In terms of usability and reduced training, WIN 211’s workers say inContact was “easy to learn with little need for extensive training.” Other aspects of the tool have strong appeal among supervisors. “I monitor the entire state operation from my desk,” says Lantis. “Supervisors and reps can be anywhere–at the pool, at the shore–and still access the network or monitor their teams and help our citizens.”
In its first full year of operation, Lantis says the system received nearly 230,000 calls by the 75-seat, widely-dispersed WIN211 response team. He adds that it wouldn’t surprise him to see that number triple by the time the third year of the network has passed.
“WIN 211 is a good example of a technology implementation that enhances the effectiveness and overall productivity of the distributed workforce from both a human resource and network perspective.” says Yankee Group’s Landoline. “Furthermore,” he adds, “distributed workforces and outsourcing environments tend to have a mutually advantageous and complementary relationship that results in each benefiting and fueling the demand for the other.”
Shared Leap of Faith Produces Solid Partnership
Lantis and Johnson agree the selection process was unusual, protracted, and intensive. It involved multiple teams of specialists, each team working independently and ranking each solution.
At the end of the process they considered pricing. Only then did teams compare their rankings of the five firms that responded to the WIN 211 request for proposal (RFP).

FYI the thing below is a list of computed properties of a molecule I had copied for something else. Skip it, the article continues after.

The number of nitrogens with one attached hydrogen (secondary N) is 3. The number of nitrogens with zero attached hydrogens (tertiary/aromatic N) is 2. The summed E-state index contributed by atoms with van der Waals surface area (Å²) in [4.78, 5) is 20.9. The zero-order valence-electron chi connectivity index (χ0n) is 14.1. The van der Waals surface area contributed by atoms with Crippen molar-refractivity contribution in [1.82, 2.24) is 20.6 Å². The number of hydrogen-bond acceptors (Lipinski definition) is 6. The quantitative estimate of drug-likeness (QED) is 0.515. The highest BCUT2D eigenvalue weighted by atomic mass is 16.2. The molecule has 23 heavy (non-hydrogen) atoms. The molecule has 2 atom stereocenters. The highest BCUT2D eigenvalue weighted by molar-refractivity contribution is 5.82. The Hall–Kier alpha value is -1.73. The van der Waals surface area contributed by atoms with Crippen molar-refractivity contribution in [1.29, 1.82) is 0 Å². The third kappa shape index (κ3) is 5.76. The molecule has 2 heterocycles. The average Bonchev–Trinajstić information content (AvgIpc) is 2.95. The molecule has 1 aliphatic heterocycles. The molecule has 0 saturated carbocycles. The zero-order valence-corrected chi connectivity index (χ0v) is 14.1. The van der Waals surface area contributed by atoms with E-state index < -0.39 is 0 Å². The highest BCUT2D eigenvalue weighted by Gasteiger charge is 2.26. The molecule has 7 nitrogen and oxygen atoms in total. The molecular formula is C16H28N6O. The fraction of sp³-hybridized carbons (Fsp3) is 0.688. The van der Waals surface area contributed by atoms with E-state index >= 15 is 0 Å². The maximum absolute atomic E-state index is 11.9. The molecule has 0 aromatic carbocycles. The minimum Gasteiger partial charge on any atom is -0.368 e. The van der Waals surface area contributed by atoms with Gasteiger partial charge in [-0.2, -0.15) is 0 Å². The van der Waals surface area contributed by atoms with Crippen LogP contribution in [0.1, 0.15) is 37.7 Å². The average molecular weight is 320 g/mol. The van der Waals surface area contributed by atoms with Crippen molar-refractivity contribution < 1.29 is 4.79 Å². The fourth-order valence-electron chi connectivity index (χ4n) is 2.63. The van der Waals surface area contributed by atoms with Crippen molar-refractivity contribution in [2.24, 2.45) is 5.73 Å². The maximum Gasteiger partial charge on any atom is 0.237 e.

“InContact ranked first overall at each operational step,” says Lantis. After reviewing all the financials, UCN’s solution was by far more cost effective than any PBX; the PBX leader required over $600,000 up front. UCN’s inContact setup costs were $10,000. Monthly fees were basically the same as PBX’s $20,000.
The WIN 211 team took some chances by selecting non-traditional (at the time) technology, says Lantis. “We were the first to go with a hosted solution for our call-handling platform. However, we are also the first state to deliver–in record time–a comprehensive, statewide, very affordable 211 system with multiple call centers connected by a common statewide call management system and a common database platform.
It also called for a corresponding leap of faith by the provider. “When UCN knew we wanted this, but before executing a formal contract, they moved ahead and set it up because we were on a very tight deadline,” says Lantis. The date of the contract execution and full implementation were almost simultaneous.
“We did that based on faith in WIN211,” says Johnson. “But we also did it because we can,” she adds, noting that UCN’s inContact is used by Toys for Tots and other major events that have “up today, down tomorrow” communications.
Next up for Lantis and WIN211 is to operate 24/7 throughout the state rather than just King County and the surrounding area. “Hopefully with the money we’ve saved, the legislature and our partner organizations will want that too,” he says.
“Our people and UCN’s network make a great team,” Lantis adds. “And when other state 211 managers and I visit, they learn very quickly why I’m a big fan of this partnership. Several of them have contacted our provider to learn more.”
Lessons from the Outsourcing Journal:
- Remotely hosted VoIP outsourcing contact providers offer a minimum savings of six figures over the purchase of enterprise-class PBX systems during the life of the engagement.
- By outsourcing contact center management and hosting, buyers avoid ownership hassles represented by more traditional PBX systems, which quickly become a rapidly depreciating asset.
- Outsourced VOIP contact providers empower distributed, portable workforces that can expand and contract within minutes and are more responsive to specific communication needs at specific times.